ReasonML evaluation order gotcha

let foo = (a, b) => {
    print_string(string_of_int(a) ++ " " ++ string_of_int(b));
let x = ref(0);
let bar = () => {
  x := x^ + 1;
foo(bar(), bar());

The code above produces different results between Bucklescript and js_of_ocaml.

Bucklescript: 1 2
js_of_ocaml: 2 1

This is painful, since it means it’s my responsibility as a developer
to keep track of what functions that have side-effects,
and to work-around the problem using temporaries, e.g.:

let a = bar();
let b = bar();
foo(a, b);

Would it be possible to improve the developer experience in ReasonML?

Here comes an idea I would like to discuss with the ReasonML community:

IF the compiler could detect if a function could possibly have side-effects,
THEN for any expressions containing multiple calls to such functions,
the evaluation order could be enforced to always be left-to-right.

ELSE IF the expression only contains calls to pure functions,
THEN the compiler could evaluate them in any order, perhaps even in parallell
in a future multi-core ReasonML compiler.

I don’t know much about the ReasonML compiler, so I don’t know if
the idea above is realistic or not.

If it’s not, then maybe at least it would be possible to develop
a new compiler warning that would detect expressions containing
multiple calls to functions that could potentially have side-effects.



rtop uses bytecode compilation of Toploop module uses jsoo compilation (from bytecode) of Toploop module


My apologies, I incorrectly assumed they both must be using js_of_ocaml, thanks for clarifying.

Are the different stages of the compilation process using this “Toploop module” described somewhere?


I wrote a blog awhile ago about the confusing ReasonML toolchain

It could be summarized with this image:

So Bucklescript and js_of_ocaml are both ocaml to js compiler but they work at different stage of the compiler stack so different behavior.


Thanks @thangngoc89 for the nice explanation of the toolchain.

Any comments on the technical feasibility of the ideas I had would be highly appreciated.

Maybe more realistic in the short-term would be a new compiler warning to alert the developer if there are expressions where order of evaluation could matter, i.e. for expressions with multiple calls to functions that could potentially have side-effects.


The order of evaluation of arguments is explicitly undefined in OCaml. See the second paragraph in the section titled “Function application”:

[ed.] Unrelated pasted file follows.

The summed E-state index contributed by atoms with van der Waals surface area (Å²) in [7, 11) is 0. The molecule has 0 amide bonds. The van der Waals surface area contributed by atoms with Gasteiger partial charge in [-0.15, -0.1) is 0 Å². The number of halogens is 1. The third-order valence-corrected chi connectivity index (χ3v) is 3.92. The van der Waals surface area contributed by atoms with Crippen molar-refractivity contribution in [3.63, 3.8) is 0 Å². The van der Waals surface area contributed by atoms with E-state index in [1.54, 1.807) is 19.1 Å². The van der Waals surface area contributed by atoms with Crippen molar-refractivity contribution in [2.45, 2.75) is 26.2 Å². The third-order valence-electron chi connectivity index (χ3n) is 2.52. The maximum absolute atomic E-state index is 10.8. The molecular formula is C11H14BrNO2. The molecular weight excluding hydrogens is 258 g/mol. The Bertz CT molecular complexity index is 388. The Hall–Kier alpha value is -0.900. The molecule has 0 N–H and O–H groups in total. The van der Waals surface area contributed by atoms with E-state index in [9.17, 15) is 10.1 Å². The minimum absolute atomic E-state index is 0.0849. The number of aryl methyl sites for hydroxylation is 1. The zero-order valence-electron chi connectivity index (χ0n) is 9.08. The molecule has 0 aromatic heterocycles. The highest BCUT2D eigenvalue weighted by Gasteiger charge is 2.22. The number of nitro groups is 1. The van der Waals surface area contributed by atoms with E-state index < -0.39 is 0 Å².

The order in which the expressions expr, argument1, …, argumentn are evaluated is not specified.

I also don’t think any order is obvious to such a degree that it should be assumed without checking the documentation. And given the significant effort that would be required to implement this, and/or the high likelihood of false positives, compared to the relatively small amount of effort needed to work around it by explicitly ordering it like you showed, it doesn’t seem likely that this will be given priority over most other work.

But OCaml, Reason and BuckleScript are all open source projects, so if you put in the work to implement it yourself, and can convince the maintainers that the benefits (including complexity and maintenance costs and such) outweigh the downsides, you can still get something accepted that wouldn’t have been prioritized by other volunteers.


The fix to the problem is small, yes, but the amount of mental work needed to understand when you have a problem, is much higher.

I don’t have the skills (yet) to implement it myself, but I would be happy to make a financial contribution to anyone with the necessary skills who would also see a value in developing this feature and be willing to take on the project.


The mental effort to just not assume a certain non-obvious order of evaluation does not seem particularly high to me. I still agree that it is a problem, and that a warning would be nice though, if feasible.

You could try posting a bounty on BountySource. There’s a few bounties for Reason there that have succeeded and been paid out. But even if you get someone to do the work, you still have to convince the maintainers to merge it. New features have to be documented, tested and maintained too. it’s not just a one-time cost to implement it.


Thanks, great idea!


Hi @gunner, thanks for bringing it up. At some stage we might need make it enforced order. The thing is that OCaml has multiple backends (bytecode, native, two js backends), even if we enforce an order, it would still cause some surprise since other backends may disagree…


Thanks @bobzhang, I see why it’s non-trivial, I guess it’s situations like one this that leads to RFCs using the key word “RECOMMENDED” instead of “MUST”. :slight_smile:

The compiler warning would also be useful to get a better picture of how much code out there that actually depend on side-effects in a particular order of evaluation.